A Bishop of Wales does a u-turn on women's ordination
As can be expected from such an ancient church, there are many ancient sites of worship and pilgrimage, and St. David's Cathedral, dating from the 6th century, is one of the oldest in Britain.
Its bishop, Carl Cooper, Bishop of St. David's, was a leading opponent of ordaining women, but since then he's had a change of heart. The single most important element in his u-turn? His direct, personal experience with ordained women and their gifts. His comments and experiences should be instructive for those who view the issue, and women called by God, as abstractions, because as Bishop Carl notes, once you get to know them, you begin to know that they are called by God to do His work.
When the Church in Wales first considered the possibility of ordaining women to the priesthood I was one of the most vocal opponents. For reason of theology and Christian Unity I was convinced that it would be a disastrous decision. I campaigned against it and addressed the Church's Governing Body in April 1994 when the 'No' vote carried the day, much to the disappointment and annoyance of many, including some of my own parishioners.
Margaret Thatcher gained notoriety for her unwillingness to perform U-turns in policy and ideology. Whether one considers it a U-turn or a conversion, I came to change my mind on the issue of women in the priesthood. Changing one's opinion is never an easy decision for any person in public life. People will always suspect one's motives and question one's agenda. Ultimately, integrity can only be demonstrated by consistency of behaviour and character and I leave that judgement to others.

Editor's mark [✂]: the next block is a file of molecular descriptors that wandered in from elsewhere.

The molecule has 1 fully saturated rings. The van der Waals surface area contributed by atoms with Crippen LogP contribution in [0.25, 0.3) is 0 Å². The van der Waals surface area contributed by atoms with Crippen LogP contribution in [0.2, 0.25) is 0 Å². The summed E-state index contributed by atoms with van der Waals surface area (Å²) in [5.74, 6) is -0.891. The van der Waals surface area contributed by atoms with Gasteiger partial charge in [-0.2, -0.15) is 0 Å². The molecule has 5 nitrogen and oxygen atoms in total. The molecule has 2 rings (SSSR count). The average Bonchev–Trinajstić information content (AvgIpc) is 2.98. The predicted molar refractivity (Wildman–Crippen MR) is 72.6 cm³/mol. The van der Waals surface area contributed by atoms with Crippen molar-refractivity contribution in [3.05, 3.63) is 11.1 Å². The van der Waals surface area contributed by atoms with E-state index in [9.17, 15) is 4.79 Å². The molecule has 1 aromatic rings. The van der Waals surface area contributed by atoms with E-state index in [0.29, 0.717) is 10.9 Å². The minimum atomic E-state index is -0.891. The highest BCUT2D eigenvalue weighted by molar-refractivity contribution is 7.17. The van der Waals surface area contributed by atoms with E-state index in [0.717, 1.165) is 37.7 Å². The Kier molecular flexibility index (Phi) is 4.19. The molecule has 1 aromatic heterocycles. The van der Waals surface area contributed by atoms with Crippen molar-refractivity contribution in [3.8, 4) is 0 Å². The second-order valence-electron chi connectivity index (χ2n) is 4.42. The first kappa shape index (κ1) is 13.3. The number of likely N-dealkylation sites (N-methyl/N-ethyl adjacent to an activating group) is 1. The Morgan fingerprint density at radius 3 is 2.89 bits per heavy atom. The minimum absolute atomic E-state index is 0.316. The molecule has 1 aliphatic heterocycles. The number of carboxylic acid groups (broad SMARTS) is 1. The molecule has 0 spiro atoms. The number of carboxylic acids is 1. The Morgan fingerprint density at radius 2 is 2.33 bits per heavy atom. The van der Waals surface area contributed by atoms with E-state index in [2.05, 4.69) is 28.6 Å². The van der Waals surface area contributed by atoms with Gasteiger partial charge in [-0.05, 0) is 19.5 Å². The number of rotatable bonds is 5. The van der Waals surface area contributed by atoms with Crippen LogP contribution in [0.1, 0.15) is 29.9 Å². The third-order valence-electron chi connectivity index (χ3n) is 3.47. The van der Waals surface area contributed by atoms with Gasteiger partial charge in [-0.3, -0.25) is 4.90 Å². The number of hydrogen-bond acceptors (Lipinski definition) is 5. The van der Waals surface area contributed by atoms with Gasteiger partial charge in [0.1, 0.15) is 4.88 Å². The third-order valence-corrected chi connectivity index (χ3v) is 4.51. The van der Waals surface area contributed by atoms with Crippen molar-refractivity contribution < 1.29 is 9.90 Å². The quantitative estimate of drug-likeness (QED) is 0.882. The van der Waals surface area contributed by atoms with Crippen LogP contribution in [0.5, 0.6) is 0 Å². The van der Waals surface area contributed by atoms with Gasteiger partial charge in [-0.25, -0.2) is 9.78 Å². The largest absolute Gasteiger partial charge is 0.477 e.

Why did I change my mind? There are 3 reasons: 1) My own Church decided to ordain women to the priesthood. Either members of the Church in Wales believe that our Church is competent to discern God’s will for us, or it isn't. Even those who take part in a debate by opposing the proposal are part of the ultimate decision. We must all own it, support it and rejoice in it. 2) I came to see the inconsistencies in the theological standpoint I had espoused and proclaimed. However, no theological standpoint is ever perfect and without flaw. 3) The 'No' vote in 1994 brought home to me the pain and anguish we were causing to our sisters in Christ. I could no longer justify denying the validity of their calling.
Ever since the ordination of the first women priests in 1997 it has been my privilege to minister with a number of close, female colleagues. The last 10 years have demonstrated that our Church has been enriched, blessed and made more whole by women's priestly ministry. It now feels as if the Church of the past was incomplete. I am looking forward to the honour of presiding at the Eucharist this coming Saturday in St Davids Cathedral (13th January), together with my women colleagues, to celebrate the historic decision taken a decade ago and all that it has achieved. We will be joined by many clergy and people from around the diocese.
What of the future? Despite the decision to ordain women priests, we still have some way to go before we can claim to be a fully representative Church. There are now women in very senior parochial posts. We have women serving as Cathedral Canons and Area Deans. However, the Church in Wales has yet to appoint a woman Archdeacon or Cathedral Dean, and it still prevents women from becoming bishops. Later this year we will begin the process of deciding whether or not to allow women to be bishops. I am convinced that this will happen, hopefully sooner rather than later. It will have my unreserved support.